Category : Work in Progress

6 years, 2 months ago 22

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So, on top of making new dolls for the Vogue photo shoot next week, I’m also right smack in the middle of moving to a new place. My new work studio is pretty awesome, but it’s been kind of ridiculous with everything happening at once. Timing is not ideal, but that’s the only way we could meet the deadline. For the last two weeks I’ve going back and forth between the two places since my new studio is not set up yet, and I won’t even get a chance to do it until after I get home from the shoot, because our last moving day also happens to be the day we have to catch our flight to New York. We’ll just throw all our stuff in the new apartment and leave for the airport. Sort it out later. Sleep later too.

I’m pretty excited about the kiln room too. Having been a spacially-challenged city-dweller my whole life, I’m thrilled to finally have a room just for my kilns. Feels so decadent. Can’t wait to try it, but in the meantime I’ve got some wigs to finish. I’m coordinating their colours to the product being advertized. Can’t tell you what it is yet, but it’s gonna be awesome!

 

6 years, 5 months ago 13

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No, that’s not a title of a campy horror flick, though blood does get spilled in there from time to time.

I finish my metal works in that invaluable little glass ‘room’, which contains the heavy dust and metal shavings until they get sucked up into the extractor. Before I got this baby, I would loathe the thought of doing metal finishing, as my desk and my whole studio would get very dirty and dusty, but since I got this chamber for my debris extractor, the cleanup is minimal and working conditions are safe. I love safety.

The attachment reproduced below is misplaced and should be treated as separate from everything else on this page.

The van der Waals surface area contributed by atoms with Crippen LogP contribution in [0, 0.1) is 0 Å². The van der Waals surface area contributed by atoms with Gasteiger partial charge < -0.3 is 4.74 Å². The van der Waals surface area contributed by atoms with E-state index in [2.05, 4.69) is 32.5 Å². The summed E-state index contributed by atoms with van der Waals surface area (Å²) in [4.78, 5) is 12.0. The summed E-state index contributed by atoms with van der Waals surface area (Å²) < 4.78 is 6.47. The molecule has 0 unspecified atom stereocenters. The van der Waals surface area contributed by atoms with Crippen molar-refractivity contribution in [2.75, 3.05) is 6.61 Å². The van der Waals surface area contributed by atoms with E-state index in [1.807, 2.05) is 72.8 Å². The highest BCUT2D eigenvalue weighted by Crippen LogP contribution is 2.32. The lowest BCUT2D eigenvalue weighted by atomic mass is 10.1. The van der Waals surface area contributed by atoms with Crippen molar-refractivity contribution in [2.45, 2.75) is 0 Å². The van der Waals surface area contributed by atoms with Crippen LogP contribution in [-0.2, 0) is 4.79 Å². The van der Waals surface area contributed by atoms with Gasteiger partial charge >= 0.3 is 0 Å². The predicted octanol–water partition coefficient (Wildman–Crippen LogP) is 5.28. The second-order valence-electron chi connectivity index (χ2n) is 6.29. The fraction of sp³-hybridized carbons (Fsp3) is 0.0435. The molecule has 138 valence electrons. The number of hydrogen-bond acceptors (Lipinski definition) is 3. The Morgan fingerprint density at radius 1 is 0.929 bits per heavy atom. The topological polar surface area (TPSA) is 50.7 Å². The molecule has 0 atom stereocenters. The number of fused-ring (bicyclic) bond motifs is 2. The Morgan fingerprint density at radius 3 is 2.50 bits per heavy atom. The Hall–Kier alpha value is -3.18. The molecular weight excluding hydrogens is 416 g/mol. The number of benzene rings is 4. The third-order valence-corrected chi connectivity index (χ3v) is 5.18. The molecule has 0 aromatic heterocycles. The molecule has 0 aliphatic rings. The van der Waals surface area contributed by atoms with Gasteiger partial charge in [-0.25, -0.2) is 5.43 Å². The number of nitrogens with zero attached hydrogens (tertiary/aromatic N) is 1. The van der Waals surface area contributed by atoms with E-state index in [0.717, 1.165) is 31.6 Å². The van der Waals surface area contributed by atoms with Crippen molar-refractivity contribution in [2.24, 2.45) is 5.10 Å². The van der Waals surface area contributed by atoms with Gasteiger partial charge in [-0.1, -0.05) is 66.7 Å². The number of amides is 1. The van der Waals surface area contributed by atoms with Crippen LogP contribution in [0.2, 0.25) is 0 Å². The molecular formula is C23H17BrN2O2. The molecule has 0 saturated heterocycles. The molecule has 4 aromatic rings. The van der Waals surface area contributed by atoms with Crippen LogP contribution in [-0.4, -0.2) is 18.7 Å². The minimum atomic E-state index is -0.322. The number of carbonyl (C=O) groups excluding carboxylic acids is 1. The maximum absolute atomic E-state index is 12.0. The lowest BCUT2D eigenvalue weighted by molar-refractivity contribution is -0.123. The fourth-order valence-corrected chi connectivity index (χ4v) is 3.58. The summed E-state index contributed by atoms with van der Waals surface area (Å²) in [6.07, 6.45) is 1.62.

I bought the main plastic shell online, and then extensively customized it to fit my needs better, adding side walls and leather flaps. The problem is that it’s plexy glass and it’s starting to get really scratched up by all the high velocity debris flying around in there, and once it gets too cloudy to see through it, I’m going to have get a new one and customize it all over again.

Luckily my little grinding chamber still has lots of hours on it, which reminds me that I’ve gotta go back ‘in there’ and set some stones into the cone for the upcoming show doll in Berlin. Stay tuned for the pictures in a few days!

6 years, 6 months ago 17
Posted in: Work in Progress

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…was a little bit scary. It took us a whole day to get it right, and I was on edge the whole time, afraid that we were just one toppled candle away from a photo shoot of Snow White’s funeral pyre. Like Daenerys Targaryen, the doll would survive the flames, but her dress would not. All went well though, and sometime after it was over and the candles were out, Chad was finally able to pry the fire extinguisher out of my white-knuckled hands.

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6 years, 8 months ago 25

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Just playing with some lace for fun. My favorite resin doll Luchia is wearing it. I was inspired by these awesome headdresses in a photo from an inflight magazine. Not sure what culture they are from. Maybe Norwegian…? Does any one know?

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6 years, 11 months ago 183

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I’m running a bit late with the photo shoot of the first resin dolls, but it should wrap up tomorrow.

In the meantime, help me name this pretty doll. I’d love to hear your suggestions on what she should be called.